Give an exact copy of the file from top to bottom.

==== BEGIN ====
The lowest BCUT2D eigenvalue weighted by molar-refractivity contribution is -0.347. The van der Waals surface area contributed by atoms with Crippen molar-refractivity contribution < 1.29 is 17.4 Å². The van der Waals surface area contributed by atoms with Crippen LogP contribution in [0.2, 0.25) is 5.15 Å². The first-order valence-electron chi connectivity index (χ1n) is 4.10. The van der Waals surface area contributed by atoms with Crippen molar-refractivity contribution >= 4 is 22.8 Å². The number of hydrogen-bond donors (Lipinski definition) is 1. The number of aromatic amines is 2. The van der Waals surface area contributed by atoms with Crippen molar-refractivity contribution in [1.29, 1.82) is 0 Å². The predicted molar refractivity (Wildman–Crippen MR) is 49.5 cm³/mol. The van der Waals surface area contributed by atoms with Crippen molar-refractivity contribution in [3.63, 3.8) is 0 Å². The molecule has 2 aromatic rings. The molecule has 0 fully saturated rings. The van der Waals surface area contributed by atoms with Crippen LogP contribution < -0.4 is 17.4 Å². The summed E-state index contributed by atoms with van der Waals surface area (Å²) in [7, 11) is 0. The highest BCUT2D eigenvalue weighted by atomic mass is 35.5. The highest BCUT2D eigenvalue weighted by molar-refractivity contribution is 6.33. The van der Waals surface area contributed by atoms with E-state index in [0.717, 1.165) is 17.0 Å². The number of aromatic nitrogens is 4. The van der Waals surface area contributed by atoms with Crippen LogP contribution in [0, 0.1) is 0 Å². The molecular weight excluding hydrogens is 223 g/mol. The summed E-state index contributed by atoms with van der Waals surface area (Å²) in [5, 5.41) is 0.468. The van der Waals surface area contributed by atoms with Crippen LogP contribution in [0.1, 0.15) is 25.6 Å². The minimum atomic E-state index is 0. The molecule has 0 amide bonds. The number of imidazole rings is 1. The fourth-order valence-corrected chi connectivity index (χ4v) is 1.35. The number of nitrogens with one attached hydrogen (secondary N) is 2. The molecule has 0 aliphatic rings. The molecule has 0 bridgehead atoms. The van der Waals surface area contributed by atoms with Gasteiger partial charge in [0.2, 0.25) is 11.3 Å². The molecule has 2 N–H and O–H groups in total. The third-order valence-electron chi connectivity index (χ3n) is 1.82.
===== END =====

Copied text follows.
The lowest BCUT2D eigenvalue weighted by molar-refractivity contribution is -0.347. The van der Waals surface area contributed by atoms with Crippen molar-refractivity contribution < 1.29 is 17.4 Å². The van der Waals surface area contributed by atoms with Crippen LogP contribution in [0.2, 0.25) is 5.15 Å². The first-order valence-electron chi connectivity index (χ1n) is 4.10. The van der Waals surface area contributed by atoms with Crippen molar-refractivity contribution >= 4 is 22.8 Å². The number of hydrogen-bond donors (Lipinski definition) is 1. The number of aromatic amines is 2. The van der Waals surface area contributed by atoms with Crippen molar-refractivity contribution in [1.29, 1.82) is 0 Å². The predicted molar refractivity (Wildman–Crippen MR) is 49.5 cm³/mol. The van der Waals surface area contributed by atoms with Crippen molar-refractivity contribution in [3.63, 3.8) is 0 Å². The molecule has 2 aromatic rings. The molecule has 0 fully saturated rings. The van der Waals surface area contributed by atoms with Crippen LogP contribution < -0.4 is 17.4 Å². The summed E-state index contributed by atoms with van der Waals surface area (Å²) in [7, 11) is 0. The highest BCUT2D eigenvalue weighted by atomic mass is 35.5. The highest BCUT2D eigenvalue weighted by molar-refractivity contribution is 6.33. The van der Waals surface area contributed by atoms with E-state index in [0.717, 1.165) is 17.0 Å². The number of aromatic nitrogens is 4. The van der Waals surface area contributed by atoms with Crippen LogP contribution in [0, 0.1) is 0 Å². The molecular weight excluding hydrogens is 223 g/mol. The summed E-state index contributed by atoms with van der Waals surface area (Å²) in [5, 5.41) is 0.468. The van der Waals surface area contributed by atoms with Crippen LogP contribution in [0.1, 0.15) is 25.6 Å². The minimum atomic E-state index is 0. The molecule has 0 amide bonds. The number of imidazole rings is 1. The fourth-order valence-corrected chi connectivity index (χ4v) is 1.35. The number of nitrogens with one attached hydrogen (secondary N) is 2. The molecule has 0 aliphatic rings. The molecule has 0 bridgehead atoms. The van der Waals surface area contributed by atoms with Gasteiger partial charge in [0.2, 0.25) is 11.3 Å². The molecule has 2 N–H and O–H groups in total. The third-order valence-electron chi connectivity index (χ3n) is 1.82.